The Campaign

The Millennium Development Goals (MDGs) are eight international development goals that all 193 United Nations member states have agreed to achieve by the year 2015. The goals are:

  1. eradicating extreme poverty and hunger,
  2. achieving universal primary education,
  3. promoting gender equality and empowering women,
  4. reducing child mortality rates,
  5. improving maternal health,
  6. combating HIV/AIDS, malaria, and other diseases,
  7. ensuring environmental sustainability, and
  8. developing a global partnership for development. 

Each of the goals has specific stated targets and dates for achieving those targets. The MDGs were developed out of the eight chapters of the Millennium Declaration, signed in September 2000. There are eight goals with 21 targets, and a series of measurable indicators for each target.

In March 2010, the UN Secretary-General presented his MDG Progress Report, in which he indicated that if nations deliver on their financial commitments, the world can still achieve the MDGs. He said that "falling short of the MDGs would be an unacceptable failure, moral and practical”.

We know it can be done:

The Millennium Development Goals are unique in many powerful ways: They represent an explicit agreement between all the world’s major economic players, with poor countries pledging to improve policies and governance and increase accountability to their own citizens, and wealthy countries pledging to provide the necessary resources. For the first time, entire governments are committed to the achievement of a jointly agreed recipe to end global poverty.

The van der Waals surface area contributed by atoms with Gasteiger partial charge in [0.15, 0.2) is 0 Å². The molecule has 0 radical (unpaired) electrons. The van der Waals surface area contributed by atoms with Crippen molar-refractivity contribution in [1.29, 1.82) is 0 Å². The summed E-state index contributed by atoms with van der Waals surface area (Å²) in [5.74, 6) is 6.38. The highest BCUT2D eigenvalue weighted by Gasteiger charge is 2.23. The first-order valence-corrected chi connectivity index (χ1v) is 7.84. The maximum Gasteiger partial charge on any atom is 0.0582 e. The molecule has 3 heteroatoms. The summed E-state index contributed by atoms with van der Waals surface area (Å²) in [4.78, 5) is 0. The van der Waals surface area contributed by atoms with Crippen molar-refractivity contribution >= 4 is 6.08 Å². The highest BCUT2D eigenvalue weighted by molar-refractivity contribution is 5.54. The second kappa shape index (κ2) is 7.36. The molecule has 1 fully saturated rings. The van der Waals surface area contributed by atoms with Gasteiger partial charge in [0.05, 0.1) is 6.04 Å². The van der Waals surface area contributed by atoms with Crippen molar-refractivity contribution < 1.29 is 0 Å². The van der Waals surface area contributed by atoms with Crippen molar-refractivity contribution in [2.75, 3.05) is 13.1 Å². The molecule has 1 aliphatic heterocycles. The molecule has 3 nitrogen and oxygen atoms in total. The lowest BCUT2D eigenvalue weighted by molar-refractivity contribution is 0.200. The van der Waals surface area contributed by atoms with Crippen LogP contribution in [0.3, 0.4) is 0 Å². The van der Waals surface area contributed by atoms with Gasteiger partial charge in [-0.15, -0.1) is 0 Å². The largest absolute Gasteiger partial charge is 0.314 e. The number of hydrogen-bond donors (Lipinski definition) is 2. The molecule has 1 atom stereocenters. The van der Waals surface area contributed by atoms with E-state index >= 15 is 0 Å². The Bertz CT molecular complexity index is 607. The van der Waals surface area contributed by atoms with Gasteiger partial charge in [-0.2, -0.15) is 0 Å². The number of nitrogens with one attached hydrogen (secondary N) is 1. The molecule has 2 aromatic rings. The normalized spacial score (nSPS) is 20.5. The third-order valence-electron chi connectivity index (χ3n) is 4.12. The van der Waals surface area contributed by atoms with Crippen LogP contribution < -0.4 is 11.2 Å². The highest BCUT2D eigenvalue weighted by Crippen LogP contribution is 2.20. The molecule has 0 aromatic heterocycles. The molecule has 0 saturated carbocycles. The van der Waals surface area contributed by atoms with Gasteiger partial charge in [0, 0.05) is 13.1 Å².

And for the first time, governments have agreed to measure their performance. The Goals are not just lofty statements of intent: precise monitoring mechanisms have been put in place, in the form of national Millennium Goals reports and the Secretary General’s reports to the General Assembly.

The Goals are clearly achievable. Individual Goals have already been achieved by many countries in the space of only 10-15 years. Countries like Ethiopia, Tanzania, Bangladesh, Nepal, The Gambia, Rwanda, Eritrea, Malawi, Mozambique, Niger, Honduras, Egypt, Uganda, Zambia, South Africa or Vietnam have achieved remarkable success in getting on track to meet certain Goals, often in the face of extreme poverty, war, natural disasters and other major challenges.

The Millennium Development Goals can be met in every nation. Governments must simply make the achievement of the Goals a priority, invest the necessary resources and ensure accountability to their citizens.

Ireland has an obligation:

Ireland signed up to the Millennium Development Goals (MDGs) at the Millennium Summit in September 2000, as world leaders came together in a landmark moment to insist that they would not tolerate the extreme inequality in the world and would do all in their power to eradicate extreme poverty and hunger. Through the MDGs, they created an unprecedented shared framework to eradicate extreme poverty through coordinated global action.

In support of the MDGs, Ireland pledged to increase its overseas aid (Official Development Assistance - ODA), so that we would reach the UN target of spending 0.7% of national income on overseas aid. Since the Millennium Summit, Ireland has repeatedly stated its support for the MDGs, and it is showing leadership in relation to HIV and AIDS, hunger and aid effectiveness.

Building on the assumption that “business as usual” will not get us to the Goals by 2015, this year we all have to assess our own contributions to make the MDG a reality.